Friday, April 30, 2010

Some Thoughts on Difference

I enjoy my duties here at the monastery. Among the several that I have, the one that draws my mind and heart in many different directions is the job of guest master in our retreat house. I meet a lot of people who come to us for as many reasons as there are those who come here. Last week, a group of high school students came for the day. They came from Druid Hills High School in Atlanta. We first met in a large room in the retreat house. I gave them a brief talk about our life here and then encouraged them to ask questions. And ask they did, all kinds of questions. After that, we headed out to the Abbey Store and then on to the bonsai area. I then had the chance to chat with them more informally. And it was fascinating. In a relatively short span of time, I met and chatted with students from Bulgaria, Afghanistan, Mexico, Zimbabwe, Nigeria, Bangladesh, and Russia. I am sure that there were other students from other countries but the time was short and I was not able to speak individually with all of them. They were such a friendly group. The student from Bangladesh asked a lot of questions about monastic life, and the images he saw in our church. He told me he was Moslem and that he was glad we spent four hours of each day in church. He them told me that he walks two miles every day, twice a day, to his mosque and that if he had more time he would be there for the required five prayer times every day. He smiled and said that he could not be there all those times because he had much to do at home. I was astounded that he was able to make the two visits each day.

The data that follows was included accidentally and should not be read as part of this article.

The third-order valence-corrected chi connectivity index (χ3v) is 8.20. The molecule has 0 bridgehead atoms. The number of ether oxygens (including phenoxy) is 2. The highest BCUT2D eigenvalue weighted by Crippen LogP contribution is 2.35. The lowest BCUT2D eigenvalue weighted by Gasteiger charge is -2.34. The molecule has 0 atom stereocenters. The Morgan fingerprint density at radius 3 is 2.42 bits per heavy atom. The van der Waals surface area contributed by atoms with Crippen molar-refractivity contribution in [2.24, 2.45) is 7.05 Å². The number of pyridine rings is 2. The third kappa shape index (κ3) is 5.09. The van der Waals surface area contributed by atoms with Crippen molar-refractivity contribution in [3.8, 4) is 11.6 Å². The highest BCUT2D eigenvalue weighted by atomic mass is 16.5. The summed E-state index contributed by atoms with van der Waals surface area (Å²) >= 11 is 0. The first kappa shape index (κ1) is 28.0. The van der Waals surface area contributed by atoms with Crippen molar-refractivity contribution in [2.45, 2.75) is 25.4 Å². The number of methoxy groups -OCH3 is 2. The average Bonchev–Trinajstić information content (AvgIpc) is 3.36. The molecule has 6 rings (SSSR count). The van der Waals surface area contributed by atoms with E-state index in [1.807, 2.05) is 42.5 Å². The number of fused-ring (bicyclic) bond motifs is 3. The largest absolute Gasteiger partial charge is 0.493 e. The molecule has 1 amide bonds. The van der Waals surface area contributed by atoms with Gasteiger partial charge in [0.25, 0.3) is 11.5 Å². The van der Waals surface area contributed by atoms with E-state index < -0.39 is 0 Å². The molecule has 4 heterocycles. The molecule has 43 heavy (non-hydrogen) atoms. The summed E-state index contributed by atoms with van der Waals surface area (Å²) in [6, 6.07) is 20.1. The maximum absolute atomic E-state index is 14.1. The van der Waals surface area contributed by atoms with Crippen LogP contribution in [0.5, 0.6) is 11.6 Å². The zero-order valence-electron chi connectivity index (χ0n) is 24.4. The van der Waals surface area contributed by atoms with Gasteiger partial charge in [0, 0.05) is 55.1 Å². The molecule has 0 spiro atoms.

I took a lot of pictures of them and they are now one of my favorite screen savers. As I read or write a letter, their faces glide by on my computer screen, faces that are bright, hopeful, smiling and happy.
We live in a time when religious and cultural certitudes are no longer as certain as they once were. Many of us can remember times when persons of different religious and cultural affiliations were more isolated from each other. The reasons for isolation were many. People did not readily mix due to the distance imposed by miles, or mistrust, or dislike or even hatred. It is no secret that these and other distances still plague many of the peoples of this earth. Difference among us is inevitable. What we do about those differences is one of the most challenging dilemmas of our age. We cannot simply exist side by side as if difference does not exist. Human difference has a claim on our respective self-understandings. We are gradually learning something quite significant about ourselves and God in this process of being with and among others who differ from us.
I think of the above a lot. Our country is undergoing a wondrous and exciting transformation. And it is as close as Druid Hills High School or even your own block. The ways of God are among us, mixing things up and inviting us to learn about the Divine from what is ever new, ever smiling, ever hopeful, ever bright.
I look at my screen saver and see people from all over the world.
I look at them and wonder as to the God who is within them, a loving mystery in our midst who promises more that the saving of computer screens. In the smiles of those young people, I see the presence of God who will work through them, teaching a new generation what it means to make a loving presence from the gift of difference.

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